The nature reserve Kuehkopf-Knoblochsaue (in German: Naturschutzgebiet or NSG Kühkopf-Knoblochsaue) is one of the best sites of riparian forest along the river Rhine. The reserve is the largest protected area in Hesse, with 2,369 hectares. It is located on the right bank of the upper Rhine. Towns nearby are Leeheim, Erfelden, Stockstadt and Biebesheim all roughly 60km south of Frankfurt/ Main. The NSG comprises an artificial puncture of the former Rhine floodplain. It is characterized by islands, riparian woods and meadows. Additional features are open water areas, oxbows, mud fields, reed-beds, floodplain meadows and soft wood forest (willows and poplars) and hard wood forest (including oak and elm). The area has a bird list of about 250 species. Approx. 120 species of birds breed here.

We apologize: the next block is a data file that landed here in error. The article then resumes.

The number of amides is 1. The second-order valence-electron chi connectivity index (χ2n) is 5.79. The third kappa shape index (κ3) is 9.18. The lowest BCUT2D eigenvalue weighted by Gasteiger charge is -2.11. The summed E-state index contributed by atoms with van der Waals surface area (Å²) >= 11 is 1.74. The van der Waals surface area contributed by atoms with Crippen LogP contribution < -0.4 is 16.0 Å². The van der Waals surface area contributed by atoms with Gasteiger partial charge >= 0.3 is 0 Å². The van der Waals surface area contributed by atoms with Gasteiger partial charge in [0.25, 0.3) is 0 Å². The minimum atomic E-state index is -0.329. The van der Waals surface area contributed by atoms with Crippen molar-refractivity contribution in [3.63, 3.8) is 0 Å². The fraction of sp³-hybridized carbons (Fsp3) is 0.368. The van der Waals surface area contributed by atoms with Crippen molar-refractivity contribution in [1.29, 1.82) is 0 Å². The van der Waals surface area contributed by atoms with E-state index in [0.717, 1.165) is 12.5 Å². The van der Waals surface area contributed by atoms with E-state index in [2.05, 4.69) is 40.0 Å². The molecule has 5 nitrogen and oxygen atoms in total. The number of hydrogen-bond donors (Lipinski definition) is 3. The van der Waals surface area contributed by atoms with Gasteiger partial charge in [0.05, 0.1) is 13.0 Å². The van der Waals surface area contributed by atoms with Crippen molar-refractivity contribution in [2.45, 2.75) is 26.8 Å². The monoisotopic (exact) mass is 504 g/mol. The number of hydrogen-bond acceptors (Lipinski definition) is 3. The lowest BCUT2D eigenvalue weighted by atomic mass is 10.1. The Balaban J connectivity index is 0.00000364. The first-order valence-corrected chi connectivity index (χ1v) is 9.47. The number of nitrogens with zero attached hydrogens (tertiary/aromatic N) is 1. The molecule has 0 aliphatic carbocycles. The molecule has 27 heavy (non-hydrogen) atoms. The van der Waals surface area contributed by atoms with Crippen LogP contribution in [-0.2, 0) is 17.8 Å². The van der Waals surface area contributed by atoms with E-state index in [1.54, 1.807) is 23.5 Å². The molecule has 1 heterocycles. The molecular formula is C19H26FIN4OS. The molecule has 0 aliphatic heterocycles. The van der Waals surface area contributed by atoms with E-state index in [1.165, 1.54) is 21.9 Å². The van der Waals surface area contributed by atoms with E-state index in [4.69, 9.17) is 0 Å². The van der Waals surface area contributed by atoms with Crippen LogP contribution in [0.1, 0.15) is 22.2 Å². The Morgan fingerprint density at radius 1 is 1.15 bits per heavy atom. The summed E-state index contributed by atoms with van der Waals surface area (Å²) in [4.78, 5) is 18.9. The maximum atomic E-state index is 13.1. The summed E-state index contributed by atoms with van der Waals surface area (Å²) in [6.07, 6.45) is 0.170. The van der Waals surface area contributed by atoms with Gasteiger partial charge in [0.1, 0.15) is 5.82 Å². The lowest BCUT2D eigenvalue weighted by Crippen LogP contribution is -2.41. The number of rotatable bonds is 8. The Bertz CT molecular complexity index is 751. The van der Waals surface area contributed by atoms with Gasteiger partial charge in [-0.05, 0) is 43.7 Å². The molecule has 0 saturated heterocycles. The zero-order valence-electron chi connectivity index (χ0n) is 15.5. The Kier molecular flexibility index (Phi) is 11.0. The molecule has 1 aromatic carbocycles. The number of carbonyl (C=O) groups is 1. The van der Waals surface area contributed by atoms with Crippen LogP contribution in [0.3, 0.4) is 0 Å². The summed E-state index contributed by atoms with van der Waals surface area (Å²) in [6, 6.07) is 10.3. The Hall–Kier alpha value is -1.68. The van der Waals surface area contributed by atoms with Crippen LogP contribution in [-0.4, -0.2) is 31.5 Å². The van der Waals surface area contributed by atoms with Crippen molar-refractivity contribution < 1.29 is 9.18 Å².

With fellow ornithologists I organized another birding walk along the banks of the Rhine at Kühkopf a few weeks ago. The goal was to see various species of water birds, the first migratory birds of the spring and the last winter guests. We hoped to observe some of the first Barn Swallows (Hirundo rustica). As in the previous days and weeks, it was pleasant and sunny. Last year, it was still very cold at the same time. The spring in 2013 had been delayed. The walk began with a beautiful observation of a Black Kite (Milvus migrans), who flew directly over our heads. First birds on the water surface of the old Rhine arms could only be seen through the spotting scopes. We found a pair of Garganey (Anas querquedula), several Tufted Ducks (Aythya fuligula). On the wide river itself, the last wintering Common Goldeneye (Bucephala clangula) could be observed. During the walk through the lowland forest, we observed a male Eurasian Marsh-Harrier (Circus aeruginosus) in overflight. The next stop we had a beautiful view on a pair of Common Merganser or Goosander (Mergus merganser); the crests of the birds shone in the sun. We were lucky to see the first Barn Swallows. They were beautiful to see as they flew low over the water surface catching insects for the onward flight to the breeding grounds. With the spotting scope we were looking for some timber logs in some shallow parts of the silted oxbows. We observed three different species of Wagtails. White Wagtails (Motacilla alba), Gray Wagtails (Motacilla cinerea) and even the first Western Yellow Wagtail (Motacilla flava). Another highlight was the first male European Stonechat (Saxicola rubicola), which the trip more than a well experience. More and more Barn Swallows were seen catching insects. They were very active. Two Common sandpiper (Actitis hypoleucos) were spotted on the tree trunks at the edge of a zone sedimentation in a depression in the lowland forest. First, only one of the group was the lucky observer. The Sandpipers stayed hidden behind the trunks and branches in the water. So we could only wait until they were seen again. Chiffchaffs (Phylloscopus collybita) were of course also represented and emitted their loud songs. They were singing in the trees and some of them were just a few meters away. We reviewed a place that otherwise is very productive for Kingfishers (Alcedo atthis). Unfortunately, in vain ; we were not successful. Instead, we found little further on a pasture a Northern Shrike (Lanius excubitor). He perched on a tree. This was an unusual observation for this time of the year, as these shrikes are here normally seen only in midwinter. They should actually already be found on their breeding grounds in the northern and eastern regions of Europe. Apart from ornithological observations , we were lucky also with sightings of European oil beetle (Meloe sp.) and a fungus, the Jew’s Ear (Auricularia auricula – judae). Good was also the botanical yield. Some nice individuals of Lesser Squill (Scilla bifolia) was due to be admired. In Germany, this sub-Mediterranean plant species is already at their limit of distribution. Here, the Lesser Squill or Bluebell grows mainly in the lowland forests of the northern Upper Rhine valley. A successful trip with many opportunities to discover that the spring is coming.